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Paradise Revisited

Art professor Judy Major-Girardin guided a hike and canoe trip through Cootes Paradise as part of the Socrates Project's Paradise Revisited initiative. Photo by Sarah Janes

Led by associate professor of art Judy Major-Girardin, the expedition started with a hike from campus to Princess Point. There, the hikers put on life jackets, grabbed paddles, paired off and got into canoes.

The trip was open to all, and the students who joined came from a range of departments and from every faculty at Mac.

For many, it was their first time attempting to paddle a canoe.

“Just take it nice and slow till you figure it out,” Major-Girardin advised, confidently setting out for spot where she likes to watch for wildlife. As the group slowly spread out across Cootes, Major-Girardin pointed out herons, a cormorant, fish and a trio of painted turtles sunning themselves on a small log.

When one canoe had trouble steering closer to the turtles to get a better look, Major-Girardin paddled up alongside and gave them a nudge in the right direction.

That’s what the entire Paradise Revisited initiative is about, she explains: To open the door to McMaster’s wealth of natural beauty and nudge the community to go explore it.

“How many schools can say they have something like this?” she sweeps her paddle around in a broad arc to include all of Cootes. “I can’t think of another university in Canada that is has such ecological diversity, so close to it.”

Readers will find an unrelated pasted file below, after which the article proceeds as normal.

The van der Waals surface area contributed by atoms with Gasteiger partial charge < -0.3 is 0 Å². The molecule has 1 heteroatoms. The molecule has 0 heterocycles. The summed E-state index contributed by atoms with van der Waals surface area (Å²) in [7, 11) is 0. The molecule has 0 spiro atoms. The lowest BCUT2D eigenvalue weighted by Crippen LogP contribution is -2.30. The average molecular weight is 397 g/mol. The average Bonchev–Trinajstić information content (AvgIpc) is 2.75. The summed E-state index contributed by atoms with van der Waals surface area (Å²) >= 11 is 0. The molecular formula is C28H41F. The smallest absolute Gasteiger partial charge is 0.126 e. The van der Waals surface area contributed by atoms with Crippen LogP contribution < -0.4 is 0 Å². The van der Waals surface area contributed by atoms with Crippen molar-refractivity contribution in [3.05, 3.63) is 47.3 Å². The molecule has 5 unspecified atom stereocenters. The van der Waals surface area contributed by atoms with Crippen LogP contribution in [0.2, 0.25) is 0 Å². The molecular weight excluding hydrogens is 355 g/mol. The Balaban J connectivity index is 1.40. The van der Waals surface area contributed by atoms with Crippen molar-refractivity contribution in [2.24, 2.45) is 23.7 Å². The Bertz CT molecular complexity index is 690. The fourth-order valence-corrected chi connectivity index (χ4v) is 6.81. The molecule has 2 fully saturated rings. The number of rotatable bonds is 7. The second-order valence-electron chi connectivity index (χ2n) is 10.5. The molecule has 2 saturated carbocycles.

People from several faculties are working together for the Socrates Project’s Paradise Revisited series, which includes trips to Coldwater Creek and the McMaster Forest, a public talk by landscape architect Patricia Johanson, an interdisciplinary panel discussion on the MacMarsh initiative and a showcase of participants’ sketchbooks from these outings.

“The whole idea is to get people out in these beautiful spaces, to appreciate how precious they are, and to think about them as part of their lives and their experience at McMaster — both teaching and learning,” Major-Girardin says.

She often incorporates nature into her art and instruction, but even students who don’t consider themselves artists find themselves thinking more clearly when they head outdoors, she says.

“The minute they’re out here, they’re hooked.” Major-Girardin says. Students learn in all kinds of ways, “and letting them observe and experience is a natural way to keep them engaged and interested while they learn.”

Plus, being outside is just good for you, she says.

“I always tell my students not to cram right before an exam. Go for a walk instead!”